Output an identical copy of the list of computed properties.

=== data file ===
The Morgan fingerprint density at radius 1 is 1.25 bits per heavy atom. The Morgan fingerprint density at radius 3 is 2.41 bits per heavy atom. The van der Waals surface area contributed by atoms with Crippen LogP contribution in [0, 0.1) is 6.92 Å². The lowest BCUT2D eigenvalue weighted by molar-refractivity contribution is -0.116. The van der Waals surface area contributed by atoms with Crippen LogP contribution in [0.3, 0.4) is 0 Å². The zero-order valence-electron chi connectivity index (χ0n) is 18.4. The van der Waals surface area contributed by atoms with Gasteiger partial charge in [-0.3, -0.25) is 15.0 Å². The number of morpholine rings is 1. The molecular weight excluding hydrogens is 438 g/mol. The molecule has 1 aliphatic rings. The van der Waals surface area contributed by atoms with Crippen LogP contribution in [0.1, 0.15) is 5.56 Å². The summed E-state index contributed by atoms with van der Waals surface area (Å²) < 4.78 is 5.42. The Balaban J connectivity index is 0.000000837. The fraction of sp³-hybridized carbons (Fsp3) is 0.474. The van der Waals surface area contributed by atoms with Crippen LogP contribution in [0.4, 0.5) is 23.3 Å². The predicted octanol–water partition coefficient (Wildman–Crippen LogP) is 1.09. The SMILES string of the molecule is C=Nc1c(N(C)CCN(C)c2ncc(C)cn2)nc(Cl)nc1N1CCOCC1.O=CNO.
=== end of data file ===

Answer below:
The Morgan fingerprint density at radius 1 is 1.25 bits per heavy atom. The Morgan fingerprint density at radius 3 is 2.41 bits per heavy atom. The van der Waals surface area contributed by atoms with Crippen LogP contribution in [0, 0.1) is 6.92 Å². The lowest BCUT2D eigenvalue weighted by molar-refractivity contribution is -0.116. The van der Waals surface area contributed by atoms with Crippen LogP contribution in [0.3, 0.4) is 0 Å². The zero-order valence-electron chi connectivity index (χ0n) is 18.4. The van der Waals surface area contributed by atoms with Gasteiger partial charge in [-0.3, -0.25) is 15.0 Å². The number of morpholine rings is 1. The molecular weight excluding hydrogens is 438 g/mol. The molecule has 1 aliphatic rings. The van der Waals surface area contributed by atoms with Crippen LogP contribution in [0.1, 0.15) is 5.56 Å². The summed E-state index contributed by atoms with van der Waals surface area (Å²) < 4.78 is 5.42. The Balaban J connectivity index is 0.000000837. The fraction of sp³-hybridized carbons (Fsp3) is 0.474. The van der Waals surface area contributed by atoms with Crippen LogP contribution in [0.4, 0.5) is 23.3 Å². The predicted octanol–water partition coefficient (Wildman–Crippen LogP) is 1.09. The SMILES string of the molecule is C=Nc1c(N(C)CCN(C)c2ncc(C)cn2)nc(Cl)nc1N1CCOCC1.O=CNO.